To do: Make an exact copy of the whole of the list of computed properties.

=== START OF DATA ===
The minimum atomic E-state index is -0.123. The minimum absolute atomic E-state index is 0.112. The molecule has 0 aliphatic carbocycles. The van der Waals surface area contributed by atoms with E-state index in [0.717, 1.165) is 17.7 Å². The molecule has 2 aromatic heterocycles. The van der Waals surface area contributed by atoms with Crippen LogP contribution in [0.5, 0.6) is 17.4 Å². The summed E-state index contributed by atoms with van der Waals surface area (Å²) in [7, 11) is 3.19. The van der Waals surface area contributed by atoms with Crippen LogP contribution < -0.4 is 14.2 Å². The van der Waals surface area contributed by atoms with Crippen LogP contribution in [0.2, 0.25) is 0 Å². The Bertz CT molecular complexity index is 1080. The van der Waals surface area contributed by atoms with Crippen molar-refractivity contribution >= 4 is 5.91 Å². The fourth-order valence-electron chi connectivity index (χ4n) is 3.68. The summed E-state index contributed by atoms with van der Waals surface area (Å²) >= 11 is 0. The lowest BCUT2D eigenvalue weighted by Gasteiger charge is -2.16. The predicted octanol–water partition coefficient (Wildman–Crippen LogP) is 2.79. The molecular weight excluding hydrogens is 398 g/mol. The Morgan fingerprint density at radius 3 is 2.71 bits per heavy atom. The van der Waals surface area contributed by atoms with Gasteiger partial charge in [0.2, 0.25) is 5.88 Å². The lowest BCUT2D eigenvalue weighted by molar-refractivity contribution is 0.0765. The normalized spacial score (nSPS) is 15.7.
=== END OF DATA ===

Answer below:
The minimum atomic E-state index is -0.123. The minimum absolute atomic E-state index is 0.112. The molecule has 0 aliphatic carbocycles. The van der Waals surface area contributed by atoms with E-state index in [0.717, 1.165) is 17.7 Å². The molecule has 2 aromatic heterocycles. The van der Waals surface area contributed by atoms with Crippen LogP contribution in [0.5, 0.6) is 17.4 Å². The summed E-state index contributed by atoms with van der Waals surface area (Å²) in [7, 11) is 3.19. The van der Waals surface area contributed by atoms with Crippen LogP contribution < -0.4 is 14.2 Å². The van der Waals surface area contributed by atoms with Crippen LogP contribution in [0.2, 0.25) is 0 Å². The Bertz CT molecular complexity index is 1080. The van der Waals surface area contributed by atoms with Crippen molar-refractivity contribution >= 4 is 5.91 Å². The fourth-order valence-electron chi connectivity index (χ4n) is 3.68. The summed E-state index contributed by atoms with van der Waals surface area (Å²) >= 11 is 0. The lowest BCUT2D eigenvalue weighted by Gasteiger charge is -2.16. The predicted octanol–water partition coefficient (Wildman–Crippen LogP) is 2.79. The molecular weight excluding hydrogens is 398 g/mol. The Morgan fingerprint density at radius 3 is 2.71 bits per heavy atom. The van der Waals surface area contributed by atoms with Gasteiger partial charge in [0.2, 0.25) is 5.88 Å². The lowest BCUT2D eigenvalue weighted by molar-refractivity contribution is 0.0765. The normalized spacial score (nSPS) is 15.7.